27 June 2003

Justice Scalia's view of the future of the law in this area clearly has a "same planet, different world" sort of feel when compared with the majority's view. Whereas Scalia sees this ruling as the first step in a downward spiral of judicial inconsistency and legislative disempowerment, Kennedy sees it as the first step toward a more modern view of individualized freedom and liberty. Who is right? No one today can say. I suppose that's one of the many things that keeps the Supreme Court such a fascinating body to watch from term to term.
I can say. I've not read the case yet but it appears that Scalia is on the mark. Stare decisis, the bedrock upon which Casey was decided seems to have turned into sand at the behest of an ever left-leaning court.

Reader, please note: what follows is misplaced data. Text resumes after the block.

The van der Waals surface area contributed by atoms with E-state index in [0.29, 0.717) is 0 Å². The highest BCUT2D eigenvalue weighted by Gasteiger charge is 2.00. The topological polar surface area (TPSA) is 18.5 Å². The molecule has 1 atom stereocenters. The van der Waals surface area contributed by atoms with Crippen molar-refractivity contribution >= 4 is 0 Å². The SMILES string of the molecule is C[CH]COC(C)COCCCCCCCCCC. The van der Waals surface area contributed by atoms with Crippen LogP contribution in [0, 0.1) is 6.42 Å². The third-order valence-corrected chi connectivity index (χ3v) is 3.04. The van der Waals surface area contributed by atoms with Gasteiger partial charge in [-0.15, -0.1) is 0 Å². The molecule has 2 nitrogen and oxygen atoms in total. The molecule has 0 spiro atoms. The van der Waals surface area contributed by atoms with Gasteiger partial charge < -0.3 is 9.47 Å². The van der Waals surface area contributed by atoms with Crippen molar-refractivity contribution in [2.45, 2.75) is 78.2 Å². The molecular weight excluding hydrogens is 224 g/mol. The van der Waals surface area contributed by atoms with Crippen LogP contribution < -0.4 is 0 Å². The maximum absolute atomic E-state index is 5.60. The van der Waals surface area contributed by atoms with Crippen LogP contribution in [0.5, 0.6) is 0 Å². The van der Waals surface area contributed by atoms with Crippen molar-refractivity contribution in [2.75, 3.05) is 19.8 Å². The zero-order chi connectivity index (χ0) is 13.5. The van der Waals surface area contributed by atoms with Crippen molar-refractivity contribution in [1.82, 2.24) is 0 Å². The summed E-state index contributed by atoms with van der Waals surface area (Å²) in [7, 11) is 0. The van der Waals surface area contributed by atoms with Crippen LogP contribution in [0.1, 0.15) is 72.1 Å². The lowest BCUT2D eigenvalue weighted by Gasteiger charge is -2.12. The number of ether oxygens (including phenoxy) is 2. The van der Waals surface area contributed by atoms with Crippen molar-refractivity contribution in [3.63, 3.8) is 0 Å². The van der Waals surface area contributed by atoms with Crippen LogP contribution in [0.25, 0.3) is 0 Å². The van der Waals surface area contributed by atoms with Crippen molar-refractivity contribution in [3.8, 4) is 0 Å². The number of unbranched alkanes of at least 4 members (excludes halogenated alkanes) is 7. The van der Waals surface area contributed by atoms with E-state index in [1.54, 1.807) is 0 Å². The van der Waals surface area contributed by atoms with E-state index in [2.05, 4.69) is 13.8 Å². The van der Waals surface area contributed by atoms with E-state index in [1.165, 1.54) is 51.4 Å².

It really does feel as though the Court has slipped back into the mode of legislating mores. It's fun to read Scalia's dissents in these matters as he rips into the false reasoning and hypocrisy behind result oriented decisions. However, it feels as though he has entirely lost the ability to persuade. They certainly aren't changing any minds on the court.

Personally, I am very disturbed by the weakening of stare decisis. It opens a whole new world of argument wherein the parties pay far less attention to the law as it has been and lends itself to arguments based upon what the parties believe the current members of the court, with their current dispositions, will render constitutional.


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